A young man drives into a bar with his bike. He walks up to the barman and says, "Give me Red". What ensues afterwards is that everything turns red. Everyone at the bar is shell shocked. The electric drink moves across the table to the man who asked for it.
The ad, shot in 1992, was a very electric and spunky advert then and grew to become a consumer cry.
Eveready has come up with a new ad now for Eveready Ultima, a variant.
A century old company, Eveready Industries was set up in India by Union Carbide. The 'cat with nine lives' logo was also created by the parent company.
In 1992, Rediffusion Y&R, the agency on record, cracked the 'Give me Red' tagline that the brand continues to use.
In 2004, Amitabh Bachchan was appointed as brand ambassador for a period of two years, during which the agency came up with another 'Give me Red' campaign.
The brand has kept a low profile over the past few years. Following the Bachchan ads, it was only earlier this year that Eveready released an ad titled 'Boxing'.
Keeping it light
The commercial starts with a super that informs viewers that the ad that they are about to view has been created using torches, LED lights and digicams powered by Eveready Ultima batteries.
The film shows outlines of people (smiley faces, like emoticons) made out of a flash light, as they sit on a couch and watch TV. The figure is created by repeatedly moving a flash light in the desired shape. As they watch the idiot box, a mouse (again an outline) eats up their food. To take revenge, they draw a cat (the Eveready cat) with another torch, which comes to life and goes after the mouse. A chase along alleys follows till ultimately, the cat catches up with the mouse.
According to the Rediffusion Y&R team, the ad is a product demonstration to show off the power of the Ultima range of batteries.
The camera is set on long exposure and as everything is caught in slow motion, the trail of the light can be seen. This is also referred to as light painting. This art of light painting - called Pikapika - is believed to have started in 2003 by a Japanese crew of lightning doodle artists.
Anandaroop Ghosh, creative director, Rediffusion Y&R, tells afaqs! that since most of the youth gadgets of today do not require a battery to charge up, it was difficult to establish a connect with them. Which is when the agency realised that to re-establish a connect, it would have to take a lateral leap.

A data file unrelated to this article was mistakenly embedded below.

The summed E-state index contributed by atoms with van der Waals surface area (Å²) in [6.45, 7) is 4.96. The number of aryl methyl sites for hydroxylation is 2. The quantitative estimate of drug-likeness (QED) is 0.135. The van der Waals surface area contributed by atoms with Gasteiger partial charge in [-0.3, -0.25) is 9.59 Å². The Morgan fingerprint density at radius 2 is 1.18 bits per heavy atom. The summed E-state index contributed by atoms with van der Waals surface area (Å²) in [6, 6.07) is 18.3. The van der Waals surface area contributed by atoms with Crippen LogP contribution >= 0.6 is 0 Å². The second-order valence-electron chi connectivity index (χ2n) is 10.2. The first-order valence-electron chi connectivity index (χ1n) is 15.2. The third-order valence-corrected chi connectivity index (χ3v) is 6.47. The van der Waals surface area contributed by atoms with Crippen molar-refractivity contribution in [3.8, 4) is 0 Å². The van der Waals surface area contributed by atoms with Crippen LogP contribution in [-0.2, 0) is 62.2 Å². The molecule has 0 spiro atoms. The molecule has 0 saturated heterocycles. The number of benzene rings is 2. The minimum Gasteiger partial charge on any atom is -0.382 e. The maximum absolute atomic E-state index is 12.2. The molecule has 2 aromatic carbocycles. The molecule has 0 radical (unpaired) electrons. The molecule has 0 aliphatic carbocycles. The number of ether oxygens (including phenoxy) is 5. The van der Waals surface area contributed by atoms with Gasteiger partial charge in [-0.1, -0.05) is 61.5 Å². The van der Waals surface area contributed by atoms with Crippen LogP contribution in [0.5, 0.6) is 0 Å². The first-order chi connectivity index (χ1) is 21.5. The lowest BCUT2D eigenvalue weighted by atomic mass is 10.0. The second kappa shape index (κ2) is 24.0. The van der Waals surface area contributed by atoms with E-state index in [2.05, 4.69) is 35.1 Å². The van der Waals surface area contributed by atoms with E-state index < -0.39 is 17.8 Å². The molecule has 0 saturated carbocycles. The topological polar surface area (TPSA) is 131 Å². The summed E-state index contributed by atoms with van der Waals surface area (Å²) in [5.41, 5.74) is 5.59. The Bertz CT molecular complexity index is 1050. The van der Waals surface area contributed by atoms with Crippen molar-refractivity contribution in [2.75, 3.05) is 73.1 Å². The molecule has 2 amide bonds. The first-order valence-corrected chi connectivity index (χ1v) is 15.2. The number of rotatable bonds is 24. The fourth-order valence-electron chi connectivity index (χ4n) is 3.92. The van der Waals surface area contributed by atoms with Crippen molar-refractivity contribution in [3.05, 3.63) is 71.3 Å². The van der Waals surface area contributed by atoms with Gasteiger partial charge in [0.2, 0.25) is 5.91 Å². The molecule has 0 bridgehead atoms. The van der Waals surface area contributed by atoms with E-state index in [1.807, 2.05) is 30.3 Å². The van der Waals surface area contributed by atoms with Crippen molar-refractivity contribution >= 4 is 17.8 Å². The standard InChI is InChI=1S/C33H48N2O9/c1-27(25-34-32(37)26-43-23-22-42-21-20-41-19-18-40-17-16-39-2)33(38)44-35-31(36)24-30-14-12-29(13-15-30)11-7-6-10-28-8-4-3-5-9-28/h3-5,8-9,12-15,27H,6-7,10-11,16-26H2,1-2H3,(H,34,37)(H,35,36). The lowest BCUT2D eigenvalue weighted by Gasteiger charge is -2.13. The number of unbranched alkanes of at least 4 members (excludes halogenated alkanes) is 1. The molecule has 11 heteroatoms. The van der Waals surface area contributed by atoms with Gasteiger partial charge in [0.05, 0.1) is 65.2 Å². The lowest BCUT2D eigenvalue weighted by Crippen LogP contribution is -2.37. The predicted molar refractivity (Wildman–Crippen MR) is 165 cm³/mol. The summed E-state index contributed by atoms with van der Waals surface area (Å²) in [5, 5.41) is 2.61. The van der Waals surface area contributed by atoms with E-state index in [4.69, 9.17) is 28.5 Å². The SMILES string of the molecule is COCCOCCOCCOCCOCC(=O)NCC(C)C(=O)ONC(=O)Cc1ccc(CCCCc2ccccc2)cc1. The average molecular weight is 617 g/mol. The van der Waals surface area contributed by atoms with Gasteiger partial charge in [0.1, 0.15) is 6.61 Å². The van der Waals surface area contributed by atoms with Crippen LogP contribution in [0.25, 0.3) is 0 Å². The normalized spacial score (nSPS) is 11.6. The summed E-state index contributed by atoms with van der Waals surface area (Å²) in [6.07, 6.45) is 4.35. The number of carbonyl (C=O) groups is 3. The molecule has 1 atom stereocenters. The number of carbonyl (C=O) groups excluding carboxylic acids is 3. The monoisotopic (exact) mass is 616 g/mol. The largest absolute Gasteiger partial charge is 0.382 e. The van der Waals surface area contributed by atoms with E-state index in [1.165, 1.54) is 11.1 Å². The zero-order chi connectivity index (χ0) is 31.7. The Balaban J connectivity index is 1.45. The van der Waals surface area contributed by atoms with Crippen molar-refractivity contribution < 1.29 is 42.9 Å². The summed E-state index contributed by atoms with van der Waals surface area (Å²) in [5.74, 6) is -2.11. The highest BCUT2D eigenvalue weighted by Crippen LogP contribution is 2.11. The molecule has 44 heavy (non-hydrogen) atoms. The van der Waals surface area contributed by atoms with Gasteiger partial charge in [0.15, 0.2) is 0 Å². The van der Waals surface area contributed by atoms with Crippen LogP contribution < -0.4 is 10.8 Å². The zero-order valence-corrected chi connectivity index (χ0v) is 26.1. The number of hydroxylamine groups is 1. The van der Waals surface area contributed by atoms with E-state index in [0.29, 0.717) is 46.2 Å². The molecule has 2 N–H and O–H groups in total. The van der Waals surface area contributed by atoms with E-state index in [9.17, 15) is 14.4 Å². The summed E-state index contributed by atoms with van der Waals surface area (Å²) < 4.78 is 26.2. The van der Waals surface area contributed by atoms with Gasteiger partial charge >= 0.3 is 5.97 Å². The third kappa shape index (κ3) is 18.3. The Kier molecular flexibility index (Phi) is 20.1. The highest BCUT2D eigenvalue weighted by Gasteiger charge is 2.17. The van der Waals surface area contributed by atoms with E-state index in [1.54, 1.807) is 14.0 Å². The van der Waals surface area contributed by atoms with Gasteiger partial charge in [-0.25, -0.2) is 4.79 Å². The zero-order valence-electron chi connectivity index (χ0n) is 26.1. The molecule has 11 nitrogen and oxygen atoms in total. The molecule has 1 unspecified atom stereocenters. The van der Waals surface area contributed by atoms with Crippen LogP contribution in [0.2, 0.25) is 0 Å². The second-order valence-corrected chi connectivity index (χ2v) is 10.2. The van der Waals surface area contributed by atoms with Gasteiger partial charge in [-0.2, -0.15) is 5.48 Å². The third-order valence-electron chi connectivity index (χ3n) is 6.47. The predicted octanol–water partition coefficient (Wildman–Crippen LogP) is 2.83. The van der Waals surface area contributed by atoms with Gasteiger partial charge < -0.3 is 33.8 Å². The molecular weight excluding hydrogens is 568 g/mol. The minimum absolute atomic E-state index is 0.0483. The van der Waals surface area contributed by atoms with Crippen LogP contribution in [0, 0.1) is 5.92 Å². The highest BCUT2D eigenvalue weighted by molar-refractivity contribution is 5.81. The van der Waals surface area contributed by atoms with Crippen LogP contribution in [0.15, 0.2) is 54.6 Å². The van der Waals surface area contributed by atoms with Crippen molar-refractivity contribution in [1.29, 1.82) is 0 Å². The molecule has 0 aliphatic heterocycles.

"That's why we made a commercial that used only batteries to run the equipment," explains Ghosh.
The film has been directed by Frank Vroegop. Two production houses worked on it, Happy Dog (India) and Dynamo F. S from Paris.
Ready, steady, go
An important objective of the campaign is to bring back the imagery of 'Give me Red'.
Back in the 1990's, the slogan spelt aggression, attitude and spunk. V Shantakumar, chairperson, Saatchi & Saatchi India, was the creative director at Rediffusion Y&R back when the idea was cracked.
When asked whether the new lives up to the old sheen, Shantakumar says that he doesn't see the same imagery of Give me Red. Furthermore, he feels that this effort is more suited to be a viral than a TVC, considering the consumer today has moved beyond convention and is co-creating. "But I guess the brand is probably at a different stage now," he allows.
Partha Biswas, senior general manager, marketing, Eveready Batteries India, says that the consumer has evolved since the early Eveready days, and is prepared for such 'clever' advertising.
The brand has planned college and school events for greater involvement with the youth. The school activity, titled Eveready Ultima Inventor Contest, is a platform for school children to invent something simple that will use a dry cell battery. The light painting will be extended to colleges.
While the Red Lightpainters paint TV screens in India, ad folk reminisce about another ad which, not too long ago, used a similar technique of light painting in its communication - the Sprint Ahead TVC created by Goodby, Silverstein & Partners for the US mobile service provider, Sprint, in 2007. While the idea is different, the execution is in the same space.
Naren Multani, films division head, McCann Erickson, says, "The execution route taken by Eveready has an uncanny resemblance to the Sprint Ahead commercial."
Multani, though, is impressed with the attempt. "It definitely is very 'today'," he states.
Another ad filmmaker, Sainath Chowdhary of Corcoise Films, feels that it's the first time the technique of Pikapika is being used in India. However, he doesn't see the connection of the story with the brand. "You could use that technique with any other high power battery - it isn't anything unique to Eveready," he says.
KV Sridhar aka Pops, national creative director, Leo Burnett, applauds the attempt of using light to create the entire ad, though he is quick to add that it could have been better in terms of execution.
With a little prodding, he admits, "A story is probably what's missing. It could've been much more entertaining." However, he hopes the brand takes ahead the light painting thought.
Naresh Gupta, executive vice-president, strategic planning, Publicis India, is on the same chord as Pops: that the ad lacks a story to tell, product demo notwithstanding. Gupta sees two briefs working its way in the same ad - one that tries to say that Eveready now has a battery with better power, and the other that tries to resurrect 'Give me Red'.
All said and done, Gupta feels that the cat and mouse chase and the execution should go down well with Eveready's target group.